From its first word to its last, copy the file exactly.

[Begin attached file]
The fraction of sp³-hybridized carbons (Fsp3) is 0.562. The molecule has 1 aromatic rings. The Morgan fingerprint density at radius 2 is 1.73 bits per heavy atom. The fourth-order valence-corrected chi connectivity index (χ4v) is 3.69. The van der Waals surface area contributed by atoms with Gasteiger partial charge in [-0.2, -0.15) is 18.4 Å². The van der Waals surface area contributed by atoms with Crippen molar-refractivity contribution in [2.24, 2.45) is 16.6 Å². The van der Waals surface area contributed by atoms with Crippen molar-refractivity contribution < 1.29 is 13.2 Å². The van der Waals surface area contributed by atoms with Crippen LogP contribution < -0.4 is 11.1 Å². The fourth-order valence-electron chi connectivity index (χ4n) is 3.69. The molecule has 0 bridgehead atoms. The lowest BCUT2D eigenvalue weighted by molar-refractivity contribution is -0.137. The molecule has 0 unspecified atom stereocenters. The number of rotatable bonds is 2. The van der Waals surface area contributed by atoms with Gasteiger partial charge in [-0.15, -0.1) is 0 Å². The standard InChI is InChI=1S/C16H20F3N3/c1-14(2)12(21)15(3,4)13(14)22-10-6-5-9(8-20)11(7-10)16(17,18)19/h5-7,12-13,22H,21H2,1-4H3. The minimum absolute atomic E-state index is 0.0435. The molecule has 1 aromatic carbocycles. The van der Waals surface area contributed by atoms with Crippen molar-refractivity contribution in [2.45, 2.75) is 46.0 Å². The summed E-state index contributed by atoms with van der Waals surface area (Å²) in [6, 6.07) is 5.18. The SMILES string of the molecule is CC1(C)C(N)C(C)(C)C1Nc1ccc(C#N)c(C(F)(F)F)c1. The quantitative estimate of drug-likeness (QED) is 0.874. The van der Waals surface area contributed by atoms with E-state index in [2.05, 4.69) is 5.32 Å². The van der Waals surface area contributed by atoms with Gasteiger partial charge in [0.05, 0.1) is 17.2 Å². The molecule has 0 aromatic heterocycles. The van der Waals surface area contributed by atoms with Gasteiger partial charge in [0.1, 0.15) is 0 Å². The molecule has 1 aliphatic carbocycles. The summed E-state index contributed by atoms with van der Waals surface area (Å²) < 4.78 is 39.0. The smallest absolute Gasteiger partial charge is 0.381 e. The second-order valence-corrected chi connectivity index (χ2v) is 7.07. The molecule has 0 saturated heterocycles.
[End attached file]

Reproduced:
The fraction of sp³-hybridized carbons (Fsp3) is 0.562. The molecule has 1 aromatic rings. The Morgan fingerprint density at radius 2 is 1.73 bits per heavy atom. The fourth-order valence-corrected chi connectivity index (χ4v) is 3.69. The van der Waals surface area contributed by atoms with Gasteiger partial charge in [-0.2, -0.15) is 18.4 Å². The van der Waals surface area contributed by atoms with Crippen molar-refractivity contribution in [2.24, 2.45) is 16.6 Å². The van der Waals surface area contributed by atoms with Crippen molar-refractivity contribution < 1.29 is 13.2 Å². The van der Waals surface area contributed by atoms with Crippen LogP contribution < -0.4 is 11.1 Å². The fourth-order valence-electron chi connectivity index (χ4n) is 3.69. The molecule has 0 bridgehead atoms. The lowest BCUT2D eigenvalue weighted by molar-refractivity contribution is -0.137. The molecule has 0 unspecified atom stereocenters. The number of rotatable bonds is 2. The van der Waals surface area contributed by atoms with Gasteiger partial charge in [-0.15, -0.1) is 0 Å². The standard InChI is InChI=1S/C16H20F3N3/c1-14(2)12(21)15(3,4)13(14)22-10-6-5-9(8-20)11(7-10)16(17,18)19/h5-7,12-13,22H,21H2,1-4H3. The minimum absolute atomic E-state index is 0.0435. The molecule has 1 aromatic carbocycles. The van der Waals surface area contributed by atoms with Crippen molar-refractivity contribution in [2.45, 2.75) is 46.0 Å². The summed E-state index contributed by atoms with van der Waals surface area (Å²) in [6, 6.07) is 5.18. The SMILES string of the molecule is CC1(C)C(N)C(C)(C)C1Nc1ccc(C#N)c(C(F)(F)F)c1. The quantitative estimate of drug-likeness (QED) is 0.874. The van der Waals surface area contributed by atoms with E-state index in [2.05, 4.69) is 5.32 Å². The van der Waals surface area contributed by atoms with Gasteiger partial charge in [0.05, 0.1) is 17.2 Å². The molecule has 0 aromatic heterocycles. The van der Waals surface area contributed by atoms with Gasteiger partial charge in [0.1, 0.15) is 0 Å². The molecule has 1 aliphatic carbocycles. The summed E-state index contributed by atoms with van der Waals surface area (Å²) < 4.78 is 39.0. The smallest absolute Gasteiger partial charge is 0.381 e. The second-order valence-corrected chi connectivity index (χ2v) is 7.07. The molecule has 0 saturated heterocycles.